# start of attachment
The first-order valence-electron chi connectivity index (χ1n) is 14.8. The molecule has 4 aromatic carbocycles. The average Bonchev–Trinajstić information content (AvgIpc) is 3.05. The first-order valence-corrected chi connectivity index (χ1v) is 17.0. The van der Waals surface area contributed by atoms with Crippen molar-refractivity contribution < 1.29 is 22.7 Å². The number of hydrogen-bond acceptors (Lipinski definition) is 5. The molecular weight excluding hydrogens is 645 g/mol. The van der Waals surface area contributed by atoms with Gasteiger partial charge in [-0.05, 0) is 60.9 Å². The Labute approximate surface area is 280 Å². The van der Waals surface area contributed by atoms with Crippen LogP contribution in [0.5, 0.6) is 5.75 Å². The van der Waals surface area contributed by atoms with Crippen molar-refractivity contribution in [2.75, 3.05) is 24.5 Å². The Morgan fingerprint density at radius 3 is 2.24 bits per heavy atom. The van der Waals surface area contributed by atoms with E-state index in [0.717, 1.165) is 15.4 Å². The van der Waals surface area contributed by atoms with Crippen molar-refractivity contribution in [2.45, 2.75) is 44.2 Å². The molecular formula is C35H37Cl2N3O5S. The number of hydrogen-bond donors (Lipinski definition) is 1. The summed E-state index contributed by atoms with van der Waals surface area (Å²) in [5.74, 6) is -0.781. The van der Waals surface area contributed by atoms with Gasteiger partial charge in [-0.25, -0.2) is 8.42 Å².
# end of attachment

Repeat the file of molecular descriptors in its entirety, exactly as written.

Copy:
The first-order valence-electron chi connectivity index (χ1n) is 14.8. The molecule has 4 aromatic carbocycles. The average Bonchev–Trinajstić information content (AvgIpc) is 3.05. The first-order valence-corrected chi connectivity index (χ1v) is 17.0. The van der Waals surface area contributed by atoms with Crippen molar-refractivity contribution < 1.29 is 22.7 Å². The number of hydrogen-bond acceptors (Lipinski definition) is 5. The molecular weight excluding hydrogens is 645 g/mol. The van der Waals surface area contributed by atoms with Gasteiger partial charge in [-0.05, 0) is 60.9 Å². The Labute approximate surface area is 280 Å². The van der Waals surface area contributed by atoms with Crippen LogP contribution in [0.5, 0.6) is 5.75 Å². The van der Waals surface area contributed by atoms with Crippen molar-refractivity contribution in [2.75, 3.05) is 24.5 Å². The Morgan fingerprint density at radius 3 is 2.24 bits per heavy atom. The van der Waals surface area contributed by atoms with E-state index in [0.717, 1.165) is 15.4 Å². The van der Waals surface area contributed by atoms with Crippen molar-refractivity contribution in [2.45, 2.75) is 44.2 Å². The molecular formula is C35H37Cl2N3O5S. The number of hydrogen-bond donors (Lipinski definition) is 1. The summed E-state index contributed by atoms with van der Waals surface area (Å²) in [5.74, 6) is -0.781. The van der Waals surface area contributed by atoms with Gasteiger partial charge in [-0.25, -0.2) is 8.42 Å².